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French Fairy Tales and Folklore
Persinette. A hundred years before Rapunzel, there was Persinette. Before the Old Witch ever locked Rapunzel in a tower, a Fairy set out to change Persinette’s destiny.
Fairer. Once upon a time, there was a princess so beautiful that her people named her Fairer-than-the-Fairies. Of course, with a name like that, Fairer was destined for trouble.
Folktales of France
- “Faeries in Upper-Brittany, France.”
Translated from the article “Fées en Haute-Bretagne,” originally published in Le Magasin pittoresque in 1886.
- “A Sunken City of Ys.”
One day, it will rise again from the sea, but only if you’re worthy.
- The Ankou of Brittany.
Legends and tales of Death’s right-hand servant.
- “The Cursed Bridge of the Faeries Over the Vologne River (Vosges Mountains).”
A hunter forgets his fairy godmother’s advice and meets his match in an ondine.
- “The Nymph of Wangenbourg Castle.”
A maiden escapes her heartless husband through extraordinary means.
- “The White Lady with the Green Slippers.” (patreon-exclusive)
- “The Faerie’s Gift of Tears.”
A knight’s lady learns the price of her parents’ wish for a happy baby.
- “The Green Hunter.”
- “The White Lady of Kœpfle Hill.”
Beware the mysterious lady with keys who guards hidden treasure.
- “The White Lady of Hohenstein.”
If you didn’t beware the other mysterious white lady with keys, then at least keep your promise to this one.
- “The Silver Rose.”
In which the King of the Silver Dwarves falls in love with a damsel and offers her the key to the Gate between their worlds. As one does.
- “The Enchanted Armies of Ochsenfeld.”
Here lie the sleeping armies of the traitorous sons of Louis the Debonaire, waiting for the end of their enchantment.
- “The Legend of the Astronomical Clock of Strasbourg Cathedral,”
the wondrous making and gruesome unmaking.
- “Tales of Christmas Horror from Illzach, France.”
‘Twas the Wednesday before Christmas….
- “The Wondrous Scarab.”
Just your average scarab tale: a traveling knight encounters a wondrous scarab beetle.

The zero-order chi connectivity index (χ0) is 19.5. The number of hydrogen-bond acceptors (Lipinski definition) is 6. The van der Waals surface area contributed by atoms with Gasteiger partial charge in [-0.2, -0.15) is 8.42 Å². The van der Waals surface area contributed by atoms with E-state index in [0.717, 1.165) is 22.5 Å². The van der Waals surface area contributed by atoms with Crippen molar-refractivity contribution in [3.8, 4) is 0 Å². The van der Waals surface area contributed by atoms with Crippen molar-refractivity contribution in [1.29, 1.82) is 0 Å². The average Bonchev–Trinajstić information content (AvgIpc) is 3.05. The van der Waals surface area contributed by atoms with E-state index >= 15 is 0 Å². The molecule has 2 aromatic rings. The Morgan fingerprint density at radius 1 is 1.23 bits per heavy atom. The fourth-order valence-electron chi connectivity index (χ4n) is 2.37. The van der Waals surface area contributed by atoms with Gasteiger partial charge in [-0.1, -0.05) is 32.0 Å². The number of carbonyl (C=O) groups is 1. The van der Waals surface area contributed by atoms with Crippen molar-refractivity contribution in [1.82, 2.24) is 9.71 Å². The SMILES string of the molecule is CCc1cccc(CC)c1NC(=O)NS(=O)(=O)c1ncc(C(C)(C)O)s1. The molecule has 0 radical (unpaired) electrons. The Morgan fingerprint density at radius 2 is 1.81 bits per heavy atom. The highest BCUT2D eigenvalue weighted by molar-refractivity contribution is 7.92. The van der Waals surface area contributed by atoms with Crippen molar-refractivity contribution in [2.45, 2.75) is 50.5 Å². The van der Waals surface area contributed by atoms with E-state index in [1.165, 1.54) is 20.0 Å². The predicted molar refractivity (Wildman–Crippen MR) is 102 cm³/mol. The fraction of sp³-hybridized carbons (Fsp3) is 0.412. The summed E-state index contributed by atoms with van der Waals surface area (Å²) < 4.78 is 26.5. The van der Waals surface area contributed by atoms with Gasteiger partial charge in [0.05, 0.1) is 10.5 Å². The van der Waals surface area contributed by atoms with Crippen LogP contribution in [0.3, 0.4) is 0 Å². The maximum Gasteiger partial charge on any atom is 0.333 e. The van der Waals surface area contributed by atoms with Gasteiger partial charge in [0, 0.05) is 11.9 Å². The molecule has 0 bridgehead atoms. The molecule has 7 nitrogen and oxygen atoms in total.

- “The Women of Rouffach.”
A mother whose daughter is kidnapped starts an uprising.
- “The Bride of the Dead.”
A young man dies and lures his lover into an early grave.
- Some Dragon-lore of Alsace.
Discover the fire dragons of Alsace! They’re not what you think.
Folktales of Belgium
- The Dragons of Saint Ghislain.
Two anecdotes of dragon encounters taken from the town history published in 1737.
All the latest fairy tale and folklore translations….
In December of last year, I collected together all of the folklore I’d translated to-date, something I’d been planning on doing since I started. I also couldn’t resist adding in two more new folktales to help round out the collection. I posted the collected e-book publicly on Patreon. Enjoy!
(Originally posted on Patreon and Twitter, September through October, 2021). The following is a translation of the article “L’Ankou, l’ouvrier de la mort” serialized on Twitter: “In Brittany, Death is personified by a fearsome being called the Ankou. The Ankou isn’t exactly ‘Death itself’ but a servant of Death (oberour ar marv) that labors forContinue reading “The Ankou of Brittany”
(Selections translated from L’Histoire de la ville de Saint Ghislain (1737). Originally posted on Patreon in April 2021). [Title page]. History of the Town of Saint Ghislain. Containing everything of utmost interest that happened since its beginning. The list of Abbots & their principle deeds, with an ample description of its Sieges, its Ruins, itsContinue reading “The Dragons of Saint Ghislain, Belgium”
The following paragraphs are translated from Revue d’Alsace, 1851. They were originally published on Patreon in March 2021. The serpents that can be seen, sometimes, at night on the banks of the river Mossig in the Kronthal valley, and shine with a phosphorescent glow, are also specters from hell. The devil also appears in theContinue reading “Some Dragon-lore of Alsace”
(Originally posted on Patreon in October 2020). “La fiancée du mort,” collected by Anatole Le Braz in La légende de la mort chez les Bretons Amoricains, 1902. In Bégard, the title of “handsomest peasant’s son that ever lived” fell to René Pennek, son of Ervoann, and the “prettiest girl in ten leagues around” was DunvelContinue reading ““The Bride of the Dead,” Alsatian folktale”
(Originally posted to Patreon in September 2020). “The Women of Rouffach,” is an Alsatian folktale collected in Les récits historiques et légendaires by Robert Wolf, 1922, found here. Around the 12th Century, the capital of the holdings belonging to the bishops of Strasbourg was Rouffach. There, these prelates had an important fortress built that wasContinue reading ““The Women of Rouffach,” Alsatian folktale”
Once upon a time, there lived a princess so beautiful her people named her Fairer-than-the-Fairies. Of course, with a name like that, Fairer was destined for trouble. When the wicked queen of the fairies hears of Fairer’s reputation, she swears to avenge her subjects’ pride. She captures the princess and condemns her to complete anContinue reading “Fairer wide release!”
About little translator
Laura Christensen enjoys translating French folklore and weaving all the pieces together into a rich, immersive world. You can support her endeavors on Patreon or Ko-Fi and interact with her on Twitter.
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